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Kabul's Mayor Dusts Off Plans From Last Time He Held the Job -- in '78

The World

Ghulam Sakhi Noorzad is trying a hands-on approach to eliminating eyesores and corruption.

May 19, 2004|Hamida Ghafour | Special to The Times

KABUL, Afghanistan — When Ghulam Sakhi Noorzad was appointed mayor of Kabul in March, the first thing he did was visit his old engineering office and rifle through a filing cabinet that had been closed for more than 20 years. Under a thick layer of dust and dirt he found what he was looking for: the blueprint for the Afghan capital he drew up a quarter-century ago.

His master plan will form the basis for rebuilding postwar Kabul. And Noorzad, 62, the onetime Kabul mayor who was fired by the Soviets in 1978, has returned to take up his old job.

"If my plans had been realized, we could have had a city that developed countries" would envy, he said in his office surrounded by bouquets of flowers from well-wishers. "I had dreams for public parks and green spaces. I wanted wide roads and boulevards. But Kabul will once again be beautiful."

If ever a city needed a lift, Kabul would be it. Corruption has reached extraordinary levels and cost two recent mayors their jobs. The last one, a former wrestler, was sacked by President Hamid Karzai for accepting bribes. In his first week in office, Noorzad fired 43 civil servants for accepting bribes or selling land illegally.

Neglect and war have taken their toll on Kabul. Most buildings have collapsed due to bombings or are pockmarked by bullet holes. The population has swollen from 300,000 to 2 million in three years as people flood in from the provinces seeking jobs or safety from warlords and Taliban insurgents.

As a result, the beautiful, tawny mountains surrounding the city teem with families living in United Nations-supplied blue tents. The public parks that once blossomed with roses and pomegranate trees have been illegally sold to businessmen who used them for shopping centers and mansions. Even streetlights have been stripped by looters. Raw waste runs in miles of open sewers, poisoning the city's air and streets.

Noorzad has a budget of $8 million and a staff of 5,500 to deal with this challenge. He spends his Fridays -- a weekend day in Afghanistan -- walking and talking around the city.

On one Friday, he climbs down to the muddy rushes of the Kabul River and lectures a crowd of currency exchangers and carpet sellers who ply their trade where fish once swam. "I have asked you to put the garbage in bags and leave them on the side of the street, but no one is listening," he says. "If we don't do this, the foreigners visiting our city will laugh at us."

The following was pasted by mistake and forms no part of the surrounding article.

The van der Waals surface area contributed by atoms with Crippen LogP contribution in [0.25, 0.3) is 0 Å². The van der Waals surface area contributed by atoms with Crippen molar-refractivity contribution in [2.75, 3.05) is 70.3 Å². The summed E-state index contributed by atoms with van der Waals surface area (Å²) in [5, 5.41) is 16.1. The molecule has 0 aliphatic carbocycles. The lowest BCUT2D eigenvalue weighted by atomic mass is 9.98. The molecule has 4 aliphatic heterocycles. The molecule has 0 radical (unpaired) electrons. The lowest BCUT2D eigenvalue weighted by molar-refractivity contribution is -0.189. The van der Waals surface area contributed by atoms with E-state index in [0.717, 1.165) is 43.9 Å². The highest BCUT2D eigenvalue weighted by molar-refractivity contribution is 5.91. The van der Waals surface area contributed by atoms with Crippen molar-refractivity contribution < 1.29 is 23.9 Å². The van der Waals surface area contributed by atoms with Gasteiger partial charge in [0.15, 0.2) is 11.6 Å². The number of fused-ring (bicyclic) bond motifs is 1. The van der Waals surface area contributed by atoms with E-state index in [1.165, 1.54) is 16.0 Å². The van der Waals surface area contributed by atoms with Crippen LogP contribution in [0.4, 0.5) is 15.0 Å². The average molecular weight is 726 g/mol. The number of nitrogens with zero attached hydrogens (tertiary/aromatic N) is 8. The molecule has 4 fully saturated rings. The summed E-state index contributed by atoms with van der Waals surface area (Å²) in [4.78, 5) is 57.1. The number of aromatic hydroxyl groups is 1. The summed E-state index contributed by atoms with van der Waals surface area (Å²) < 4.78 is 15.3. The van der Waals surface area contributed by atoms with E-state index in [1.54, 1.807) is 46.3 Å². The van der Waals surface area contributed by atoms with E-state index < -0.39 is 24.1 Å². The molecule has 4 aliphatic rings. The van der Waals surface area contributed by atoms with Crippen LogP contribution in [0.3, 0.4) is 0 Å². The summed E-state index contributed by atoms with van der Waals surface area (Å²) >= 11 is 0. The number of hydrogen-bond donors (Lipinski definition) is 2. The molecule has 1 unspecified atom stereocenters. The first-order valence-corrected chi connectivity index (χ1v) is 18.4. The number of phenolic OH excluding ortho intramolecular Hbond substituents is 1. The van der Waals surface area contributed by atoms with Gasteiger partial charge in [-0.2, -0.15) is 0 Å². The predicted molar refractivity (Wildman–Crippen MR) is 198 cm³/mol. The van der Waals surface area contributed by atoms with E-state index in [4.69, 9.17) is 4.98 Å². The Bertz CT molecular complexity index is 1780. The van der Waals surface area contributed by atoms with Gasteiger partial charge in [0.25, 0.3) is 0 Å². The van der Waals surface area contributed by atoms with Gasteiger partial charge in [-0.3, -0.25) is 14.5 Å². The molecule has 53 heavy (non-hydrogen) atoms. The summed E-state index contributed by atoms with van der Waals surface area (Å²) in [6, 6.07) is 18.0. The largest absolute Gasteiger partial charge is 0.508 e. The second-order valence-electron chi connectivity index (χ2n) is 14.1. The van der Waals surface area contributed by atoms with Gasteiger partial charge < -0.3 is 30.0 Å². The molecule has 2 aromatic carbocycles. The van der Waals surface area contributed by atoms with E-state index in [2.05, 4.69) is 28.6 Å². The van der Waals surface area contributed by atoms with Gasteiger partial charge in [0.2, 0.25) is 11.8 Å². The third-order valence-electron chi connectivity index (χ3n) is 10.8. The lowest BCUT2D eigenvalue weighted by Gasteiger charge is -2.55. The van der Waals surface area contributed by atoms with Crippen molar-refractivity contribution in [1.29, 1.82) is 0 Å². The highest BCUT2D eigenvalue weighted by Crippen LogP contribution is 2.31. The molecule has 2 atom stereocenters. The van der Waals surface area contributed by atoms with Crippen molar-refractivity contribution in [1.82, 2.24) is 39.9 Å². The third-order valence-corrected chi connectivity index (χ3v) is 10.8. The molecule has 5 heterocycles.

The river is choked with household and human waste. Someone suggests that a public toilet be built. Noorzad nods in agreement and promises to look into it.

"This is the capital of Afghanistan. It should be a good capital," he says. "But it is a filthy city, it is a ruined city."

In some ways, the entire country is starting over from the late 1970s, when communists took power. It is relying on a growing number of exiles who are returning to help with the reconstruction. Many who left in the early communist years were part of the professional classes who are returning to jobs they held 25 years ago -- like Noorzad.

Hundreds of Afghan Americans from the San Francisco Bay Area have returned to see what happened to their country or to set up businesses. Restaurants, hotels and supermarkets are opening, creating a buzz absent since 1978.

Noorzad, who earned a doctorate in engineering from Kabul University, remembers the day the Russians fired him. He had just returned from an international conference of municipalities held in Italy.

"At 9:30 in the morning, officers with Kalashnikovs [assault rifles] came," he said. They took me to a basement. I had no idea where I was because they put a bag over my head."

He fled to Pakistan, then India. In 1985, he moved to Canada with his wife, Zobaida, and five children.

"I was never happy as I am in Kabul, my own country. I was never happy in that society as I am here," he said. "I want to serve my people again."

On one of the major roads, Bagh Bala, a crew of six men arrived to clean out a ditch of waste. The thick, black sludge was shoveled into trucks donated by India to be taken to a landfill.

The men who empty the ditches earn $35 a month, and although earlier cuts have been reinstated, they complain to the mayor that they are still hurting.

"I had $5 cut from my salary," one said. "I can't earn enough to feed my family."

Noorzad shook his hand and said: "God bless you. You will get your salaries. You are working hard and deserve a bonus. But no one can cut even a penny from your wages. I am on your side."

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